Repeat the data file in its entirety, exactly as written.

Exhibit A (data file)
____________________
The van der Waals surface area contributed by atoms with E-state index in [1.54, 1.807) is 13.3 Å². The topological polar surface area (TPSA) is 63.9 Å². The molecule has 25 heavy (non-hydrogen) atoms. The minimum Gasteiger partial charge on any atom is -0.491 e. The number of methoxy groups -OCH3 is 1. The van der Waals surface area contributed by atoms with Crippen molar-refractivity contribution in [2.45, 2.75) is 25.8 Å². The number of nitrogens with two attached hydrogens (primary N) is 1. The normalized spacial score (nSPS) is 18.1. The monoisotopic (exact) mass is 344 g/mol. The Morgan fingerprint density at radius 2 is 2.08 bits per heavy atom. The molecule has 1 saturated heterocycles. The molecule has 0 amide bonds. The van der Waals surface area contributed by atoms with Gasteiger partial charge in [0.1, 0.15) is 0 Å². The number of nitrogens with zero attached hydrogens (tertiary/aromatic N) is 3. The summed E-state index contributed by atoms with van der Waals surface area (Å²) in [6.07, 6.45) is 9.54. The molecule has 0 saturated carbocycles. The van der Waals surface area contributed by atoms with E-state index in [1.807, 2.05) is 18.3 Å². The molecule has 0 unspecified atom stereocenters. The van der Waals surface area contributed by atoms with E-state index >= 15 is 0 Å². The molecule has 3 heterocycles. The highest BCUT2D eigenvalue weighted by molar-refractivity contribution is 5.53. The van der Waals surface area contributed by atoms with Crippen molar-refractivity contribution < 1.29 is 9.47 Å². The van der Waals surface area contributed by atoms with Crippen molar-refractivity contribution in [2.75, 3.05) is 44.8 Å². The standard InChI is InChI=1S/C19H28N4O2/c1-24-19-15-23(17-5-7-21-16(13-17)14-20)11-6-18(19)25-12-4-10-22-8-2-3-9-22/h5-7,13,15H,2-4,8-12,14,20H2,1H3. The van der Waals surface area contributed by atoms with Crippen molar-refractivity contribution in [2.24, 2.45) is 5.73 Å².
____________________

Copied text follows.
The van der Waals surface area contributed by atoms with E-state index in [1.54, 1.807) is 13.3 Å². The topological polar surface area (TPSA) is 63.9 Å². The molecule has 25 heavy (non-hydrogen) atoms. The minimum Gasteiger partial charge on any atom is -0.491 e. The number of methoxy groups -OCH3 is 1. The van der Waals surface area contributed by atoms with Crippen molar-refractivity contribution in [2.45, 2.75) is 25.8 Å². The number of nitrogens with two attached hydrogens (primary N) is 1. The normalized spacial score (nSPS) is 18.1. The monoisotopic (exact) mass is 344 g/mol. The Morgan fingerprint density at radius 2 is 2.08 bits per heavy atom. The molecule has 1 saturated heterocycles. The molecule has 0 amide bonds. The van der Waals surface area contributed by atoms with Gasteiger partial charge in [0.1, 0.15) is 0 Å². The number of nitrogens with zero attached hydrogens (tertiary/aromatic N) is 3. The summed E-state index contributed by atoms with van der Waals surface area (Å²) in [6.07, 6.45) is 9.54. The molecule has 0 saturated carbocycles. The van der Waals surface area contributed by atoms with E-state index in [1.807, 2.05) is 18.3 Å². The molecule has 0 unspecified atom stereocenters. The van der Waals surface area contributed by atoms with E-state index >= 15 is 0 Å². The molecule has 3 heterocycles. The highest BCUT2D eigenvalue weighted by molar-refractivity contribution is 5.53. The van der Waals surface area contributed by atoms with Crippen molar-refractivity contribution < 1.29 is 9.47 Å². The van der Waals surface area contributed by atoms with Crippen molar-refractivity contribution in [2.75, 3.05) is 44.8 Å². The standard InChI is InChI=1S/C19H28N4O2/c1-24-19-15-23(17-5-7-21-16(13-17)14-20)11-6-18(19)25-12-4-10-22-8-2-3-9-22/h5-7,13,15H,2-4,8-12,14,20H2,1H3. The van der Waals surface area contributed by atoms with Crippen molar-refractivity contribution in [2.24, 2.45) is 5.73 Å².